Wed, 11 Dec 2019
Two five-star BMWs and two four-star rated cars from Peugeot and Jeep paint a mixed picture in last month’s Euro NCAP safety ratings.
The 97 per cent Adult Occupant Protection score awarded to the BMW 3 Series is one of the highest seen in 2019.
However, Thatcham Research director of research Matthew Avery suggested that “whilst good, its 76 per cent score for safety technologies is down on the 94 per cent benchmark set by the Tesla Model 3 earlier this year.
“The BMW 1 Series also scored a top Euro NCAP rating, but again did not quite meet the standard set by the Mercedes A-Class in 2018.
“This goes to show how Euro NCAP ratings are driving an incredibly competitive safety market.”
Following an unprecedented sequence of top awards for all cars rated so far in 2019, the Jeep Cherokee and Peugeot 208 are the first to fall below the five-star bar set by Euro NCAP’s rigorous testing regime.
Mr Avery said: “The Peugeot 208’s four-star rating is respectable, but the car is not a good choice if you’re carrying adults in the back, with its ‘Poor’ whiplash protection for rear passengers.
“Protecting both front and rear occupants is especially important as families continue to downsize from larger vehicles.”
“The Jeep Cherokee is an improvement on last year’s one-star Wrangler.
“However, there’s still a long way to go before Jeep can get back to producing five-star cars like the 2017 Compass.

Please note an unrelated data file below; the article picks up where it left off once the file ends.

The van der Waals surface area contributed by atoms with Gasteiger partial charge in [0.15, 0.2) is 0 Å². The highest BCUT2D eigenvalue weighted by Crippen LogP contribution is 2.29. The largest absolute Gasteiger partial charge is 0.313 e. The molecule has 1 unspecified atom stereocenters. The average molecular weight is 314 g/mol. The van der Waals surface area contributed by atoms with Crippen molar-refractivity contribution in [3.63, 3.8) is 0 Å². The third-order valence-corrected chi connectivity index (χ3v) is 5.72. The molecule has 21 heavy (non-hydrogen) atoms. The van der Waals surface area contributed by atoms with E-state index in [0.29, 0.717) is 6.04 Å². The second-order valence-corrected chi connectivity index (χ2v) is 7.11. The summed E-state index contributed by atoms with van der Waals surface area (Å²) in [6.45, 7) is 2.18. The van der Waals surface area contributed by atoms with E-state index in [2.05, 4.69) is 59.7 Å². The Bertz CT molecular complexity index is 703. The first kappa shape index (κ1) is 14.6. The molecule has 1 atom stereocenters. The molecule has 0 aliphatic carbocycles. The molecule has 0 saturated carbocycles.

“The Cherokee’s Adult Occupant Protection (80 per cent) and Child Occupant (78 per cent) scores are the lowest awarded in 2019, while the front and rear seats again offered marginal whiplash protection.
“Its low-speed autonomous emergency braking system didn’t meet the mark either.”
Thatcham Research’s pioneering whiplash testing saw it invited to become a Euro NCAP member in 2007.
The testing was introduced into the Euro NCAP programme “at a time when neck injury insurance claims for whiplash were causing widespread industry alarm,” Mr Avery said.
In 2000, only 16 per cent of seats were rated ‘Good’.
In 2007, that figure had almost doubled to 29 per cent. Today the figure is closer to 100 per cent.
Mr Avery said: “Whiplash is now a key part of carmaker safety strategy and seats today are specifically designed to protect occupants’ necks.
“Although the whiplash results seen in this round of testing don’t represent a significant backward step, the safety of rear seat occupants should remain a priority.”
Thatcham Research, based in Colthrop Way, is the independent voice of automotive safety, security and repair, advising motorists, insurers and vehicle manufacturers to help reduce accident frequency, severity and costs and to realise the vision of ‘Safer cars, fewer crashes’, while driving standards in vehicle security.